This is one the the tasks I had undermined for a while, until a colleague mentioned that I must speak clearly and louder, no mono-tone. That may not have moved me, but when he stressed the point about losing clients - uh-oh!

We could have bad days and let that get to us: that mono-tone, unfriendly and soft voice won't be a surprise.

It may seem lame as a task, but it's important, especially if it's that simple task that can make us lose clients. It doesn't even end there: when a call is made, it's important to know who is calling and for what, so that you can pass on the correct message to the relevant person. I have to remember how to accept the call, too (because it's not just pressing the receive button) and I must also know how to transfer a call to another phone.

I could go on forever about more small tasks I do, but one thing I want to stress is the fact that I wasn't able to do all these tasks before, let alone excel in them, but now I can. I acquired skills and abilities that I didn't have.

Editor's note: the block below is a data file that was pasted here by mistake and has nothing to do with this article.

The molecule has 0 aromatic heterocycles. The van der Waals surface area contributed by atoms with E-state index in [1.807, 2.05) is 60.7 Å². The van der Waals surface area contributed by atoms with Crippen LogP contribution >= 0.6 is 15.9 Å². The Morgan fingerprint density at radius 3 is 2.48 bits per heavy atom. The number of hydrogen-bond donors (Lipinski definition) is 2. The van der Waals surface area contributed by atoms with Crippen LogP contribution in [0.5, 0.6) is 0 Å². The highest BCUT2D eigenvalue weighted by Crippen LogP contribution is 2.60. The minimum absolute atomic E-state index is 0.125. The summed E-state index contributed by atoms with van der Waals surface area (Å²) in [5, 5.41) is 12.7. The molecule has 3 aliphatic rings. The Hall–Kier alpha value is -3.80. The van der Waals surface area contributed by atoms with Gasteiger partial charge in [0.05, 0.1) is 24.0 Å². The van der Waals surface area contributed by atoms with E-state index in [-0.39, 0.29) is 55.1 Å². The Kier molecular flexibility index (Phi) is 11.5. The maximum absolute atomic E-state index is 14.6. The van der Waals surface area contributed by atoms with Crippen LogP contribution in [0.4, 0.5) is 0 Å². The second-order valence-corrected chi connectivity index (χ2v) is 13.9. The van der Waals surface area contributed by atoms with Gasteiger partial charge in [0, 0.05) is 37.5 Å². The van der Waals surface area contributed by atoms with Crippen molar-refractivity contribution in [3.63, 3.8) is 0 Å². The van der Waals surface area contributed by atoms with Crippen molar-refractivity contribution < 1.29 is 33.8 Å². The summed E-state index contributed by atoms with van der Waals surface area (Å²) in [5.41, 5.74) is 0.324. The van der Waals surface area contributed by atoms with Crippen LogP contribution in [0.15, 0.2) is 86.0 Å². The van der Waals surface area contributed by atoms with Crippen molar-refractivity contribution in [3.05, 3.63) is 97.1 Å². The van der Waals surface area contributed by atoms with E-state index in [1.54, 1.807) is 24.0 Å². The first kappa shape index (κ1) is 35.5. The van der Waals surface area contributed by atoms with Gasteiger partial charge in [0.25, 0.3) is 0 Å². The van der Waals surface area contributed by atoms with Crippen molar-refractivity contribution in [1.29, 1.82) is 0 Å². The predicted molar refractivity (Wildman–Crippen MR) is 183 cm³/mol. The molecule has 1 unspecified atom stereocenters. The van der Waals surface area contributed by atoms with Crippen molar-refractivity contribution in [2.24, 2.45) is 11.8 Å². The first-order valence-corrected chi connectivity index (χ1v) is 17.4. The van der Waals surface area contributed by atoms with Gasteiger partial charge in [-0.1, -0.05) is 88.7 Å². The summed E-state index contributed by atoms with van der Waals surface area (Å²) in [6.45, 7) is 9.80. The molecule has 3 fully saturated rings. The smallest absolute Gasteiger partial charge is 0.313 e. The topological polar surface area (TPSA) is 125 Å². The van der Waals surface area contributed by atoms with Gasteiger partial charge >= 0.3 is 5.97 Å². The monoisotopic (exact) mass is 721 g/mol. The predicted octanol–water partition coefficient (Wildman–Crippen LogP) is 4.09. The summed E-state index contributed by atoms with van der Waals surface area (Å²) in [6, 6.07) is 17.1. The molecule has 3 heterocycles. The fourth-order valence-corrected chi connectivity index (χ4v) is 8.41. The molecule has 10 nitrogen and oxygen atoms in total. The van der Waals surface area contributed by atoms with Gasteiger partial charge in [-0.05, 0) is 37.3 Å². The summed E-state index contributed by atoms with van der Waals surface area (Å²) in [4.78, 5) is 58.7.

Once I mastered/got enough experience in the tasks and could be trusted with them, I see now that I have been taken to another level and given an opportunity to master other tasks - more of them being accountant-related.

In a nutshell, I learnt this: don't take anything you learn in the working environment for granted. You acquire skills you didn't have. They may be "lame" but they are the basic tasks that are important in the working world, and not being able to do the basics in the working world is not a good impression to the employer. The basics are needed for us to be able to survive/work in such an environment, in fact to be able to survive in this world!.

I certainly hope you enjoyed that - that it shed some light and helped to see things differently when it comes to the working environment.

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Until the next blogpost :)

Friday, 18 May 2018

29. Money